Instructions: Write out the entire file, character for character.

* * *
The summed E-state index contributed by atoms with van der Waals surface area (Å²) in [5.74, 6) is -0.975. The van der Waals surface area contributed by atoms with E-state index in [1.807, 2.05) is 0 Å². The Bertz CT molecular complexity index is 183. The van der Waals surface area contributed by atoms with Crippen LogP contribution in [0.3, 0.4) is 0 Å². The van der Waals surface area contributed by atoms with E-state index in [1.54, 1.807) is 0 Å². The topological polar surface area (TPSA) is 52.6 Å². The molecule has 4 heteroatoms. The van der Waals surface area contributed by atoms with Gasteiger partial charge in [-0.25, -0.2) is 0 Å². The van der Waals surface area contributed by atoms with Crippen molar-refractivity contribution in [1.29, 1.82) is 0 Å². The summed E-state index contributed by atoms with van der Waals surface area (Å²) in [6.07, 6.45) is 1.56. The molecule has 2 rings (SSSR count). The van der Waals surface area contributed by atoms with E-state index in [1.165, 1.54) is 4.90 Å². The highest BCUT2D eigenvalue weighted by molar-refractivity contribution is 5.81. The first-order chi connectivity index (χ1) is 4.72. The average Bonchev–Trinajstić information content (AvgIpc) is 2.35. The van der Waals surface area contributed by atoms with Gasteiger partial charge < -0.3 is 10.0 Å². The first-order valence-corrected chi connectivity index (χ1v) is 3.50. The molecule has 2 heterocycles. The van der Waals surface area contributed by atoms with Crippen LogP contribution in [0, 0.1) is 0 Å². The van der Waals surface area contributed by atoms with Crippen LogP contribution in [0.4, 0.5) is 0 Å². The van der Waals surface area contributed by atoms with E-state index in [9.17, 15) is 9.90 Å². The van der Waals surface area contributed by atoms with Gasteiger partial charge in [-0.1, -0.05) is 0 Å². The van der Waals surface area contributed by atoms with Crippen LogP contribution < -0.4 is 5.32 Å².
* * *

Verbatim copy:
The summed E-state index contributed by atoms with van der Waals surface area (Å²) in [5.74, 6) is -0.975. The van der Waals surface area contributed by atoms with E-state index in [1.807, 2.05) is 0 Å². The Bertz CT molecular complexity index is 183. The van der Waals surface area contributed by atoms with Crippen LogP contribution in [0.3, 0.4) is 0 Å². The van der Waals surface area contributed by atoms with E-state index in [1.54, 1.807) is 0 Å². The topological polar surface area (TPSA) is 52.6 Å². The molecule has 4 heteroatoms. The van der Waals surface area contributed by atoms with Gasteiger partial charge in [-0.25, -0.2) is 0 Å². The van der Waals surface area contributed by atoms with Crippen molar-refractivity contribution in [1.29, 1.82) is 0 Å². The summed E-state index contributed by atoms with van der Waals surface area (Å²) in [6.07, 6.45) is 1.56. The molecule has 2 rings (SSSR count). The van der Waals surface area contributed by atoms with E-state index in [1.165, 1.54) is 4.90 Å². The highest BCUT2D eigenvalue weighted by molar-refractivity contribution is 5.81. The first-order chi connectivity index (χ1) is 4.72. The average Bonchev–Trinajstić information content (AvgIpc) is 2.35. The van der Waals surface area contributed by atoms with Gasteiger partial charge < -0.3 is 10.0 Å². The first-order valence-corrected chi connectivity index (χ1v) is 3.50. The molecule has 2 heterocycles. The van der Waals surface area contributed by atoms with Crippen LogP contribution in [0, 0.1) is 0 Å². The van der Waals surface area contributed by atoms with Crippen LogP contribution in [0.4, 0.5) is 0 Å². The van der Waals surface area contributed by atoms with E-state index in [9.17, 15) is 9.90 Å². The van der Waals surface area contributed by atoms with Gasteiger partial charge in [-0.1, -0.05) is 0 Å². The van der Waals surface area contributed by atoms with Crippen LogP contribution < -0.4 is 5.32 Å².